• In the United States, nearly 10 million people experience a depressive illness during any 6-month period.
  2. Pinpoint symptoms of depressive illness.
    • Persistent sad, anxious or “empty” feelings
    • Decreased energy, fatigue, being “slowed down”
    • Loss of interest or pleasure in usual activities, including sex
    • Sleep disturbances (insomnia, early-morning waking, or oversleeping)
    • Appetite and weight changes (either loss or gain)
    • Feelings of hopelessness, pessimism
    • Feelings of guilt, worthlessness, helplessness
    • Thoughts of death or suicide, attempts
    • Difficulty in concentrating, remembering, making decisions
    • Chronic aches or persistent bodily symptoms that are not caused by physical disease.
  3. List symptoms exhibited by a manic-depressive individual during the manic phase.
    • Decreased need for sleep
    • Increased risk-taking
    • Increased energy
    • Unrealistic beliefs in their own abilities
    • Increased talking and physical, social and sexual activity
    • Feelings of mood elevation or irritability
    • Aggressive response to frustration.
  4. Provide a 3-step clinical evaluation of depressive illnesses.
    • physical examination which includes a neurological examination and lab tests.
    • a medical and psychiatric history
    • a mental status examination
  5. Discuss causes of depression listing genetic, biochemical, environmental and other factors.
    • high incidence of depressive illness could be inherited
    • mood disorders could be a function of a biochemical disturbance and could be treated with drugs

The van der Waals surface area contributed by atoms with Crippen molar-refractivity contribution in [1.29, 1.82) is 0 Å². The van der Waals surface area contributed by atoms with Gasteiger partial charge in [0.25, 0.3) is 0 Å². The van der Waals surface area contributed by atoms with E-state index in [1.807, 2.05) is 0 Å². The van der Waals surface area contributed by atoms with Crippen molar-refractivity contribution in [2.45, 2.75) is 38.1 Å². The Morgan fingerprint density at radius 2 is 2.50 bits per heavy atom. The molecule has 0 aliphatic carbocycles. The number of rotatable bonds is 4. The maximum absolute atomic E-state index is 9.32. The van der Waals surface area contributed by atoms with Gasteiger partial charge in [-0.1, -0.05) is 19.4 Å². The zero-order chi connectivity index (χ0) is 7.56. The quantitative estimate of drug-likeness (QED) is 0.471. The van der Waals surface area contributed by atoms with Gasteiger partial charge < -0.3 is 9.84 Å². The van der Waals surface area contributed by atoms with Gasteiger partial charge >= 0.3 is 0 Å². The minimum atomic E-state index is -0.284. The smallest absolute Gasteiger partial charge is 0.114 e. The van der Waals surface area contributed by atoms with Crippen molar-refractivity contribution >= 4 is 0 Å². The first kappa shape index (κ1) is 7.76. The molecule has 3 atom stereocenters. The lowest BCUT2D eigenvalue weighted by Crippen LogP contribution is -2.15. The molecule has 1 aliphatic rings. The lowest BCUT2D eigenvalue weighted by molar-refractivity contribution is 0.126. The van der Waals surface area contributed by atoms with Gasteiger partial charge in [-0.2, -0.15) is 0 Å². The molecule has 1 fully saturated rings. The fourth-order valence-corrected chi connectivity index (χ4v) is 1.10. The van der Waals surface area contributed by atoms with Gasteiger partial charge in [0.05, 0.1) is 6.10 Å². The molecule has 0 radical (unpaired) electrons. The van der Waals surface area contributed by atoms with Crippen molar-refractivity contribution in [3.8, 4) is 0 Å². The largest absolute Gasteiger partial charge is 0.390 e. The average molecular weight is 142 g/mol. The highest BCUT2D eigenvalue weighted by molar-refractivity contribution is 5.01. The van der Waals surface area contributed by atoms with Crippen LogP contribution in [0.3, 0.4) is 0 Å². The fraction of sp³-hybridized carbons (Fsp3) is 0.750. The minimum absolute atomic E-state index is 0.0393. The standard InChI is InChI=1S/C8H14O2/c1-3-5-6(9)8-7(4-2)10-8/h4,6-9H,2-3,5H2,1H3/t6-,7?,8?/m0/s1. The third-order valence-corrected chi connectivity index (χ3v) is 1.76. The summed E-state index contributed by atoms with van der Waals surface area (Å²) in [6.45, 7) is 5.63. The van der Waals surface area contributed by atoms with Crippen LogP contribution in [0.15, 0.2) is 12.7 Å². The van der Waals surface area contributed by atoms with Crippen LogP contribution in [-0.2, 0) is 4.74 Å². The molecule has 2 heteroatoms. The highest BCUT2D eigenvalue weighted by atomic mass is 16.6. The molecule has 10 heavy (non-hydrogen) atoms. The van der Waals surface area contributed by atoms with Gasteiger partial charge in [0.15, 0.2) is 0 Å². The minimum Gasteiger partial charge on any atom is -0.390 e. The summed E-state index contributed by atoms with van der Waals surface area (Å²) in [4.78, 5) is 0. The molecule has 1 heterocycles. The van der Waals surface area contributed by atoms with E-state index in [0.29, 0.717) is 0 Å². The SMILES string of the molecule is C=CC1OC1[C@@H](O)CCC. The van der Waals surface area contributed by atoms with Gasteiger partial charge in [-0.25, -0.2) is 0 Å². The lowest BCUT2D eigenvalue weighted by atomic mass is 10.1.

• sleep patterns of both unipolar and bipolar depressed patients are different from those in persons who do not have a mood disorder.
    • Personal losses, financial problems, physical illness midlife crises, sex role expectations, and psychosocial phenomena, such as personality, upbringing, and negative thinking style have been cited as contributors to depressive illness.
    • Social conditioning also has been cited as contributing to a higher incidence of depression among women.
  6. Discuss treatments for depressive illnesses using drug, psychosocial and electroconvulsive therapies.
    • Three categories of drugs are most often prescribe: tricyclics, monoamine oxidase inhibitors (MAOIs) and lithium.
    • There are “talking” therapies during which problems are discussed and resolved through the emotional support, insights and understanding gained from the verbal give-and-take. Other therapies concentrate on behaviors: patients are taught to be more effective in obtaining rewards and satisfaction through their own actions.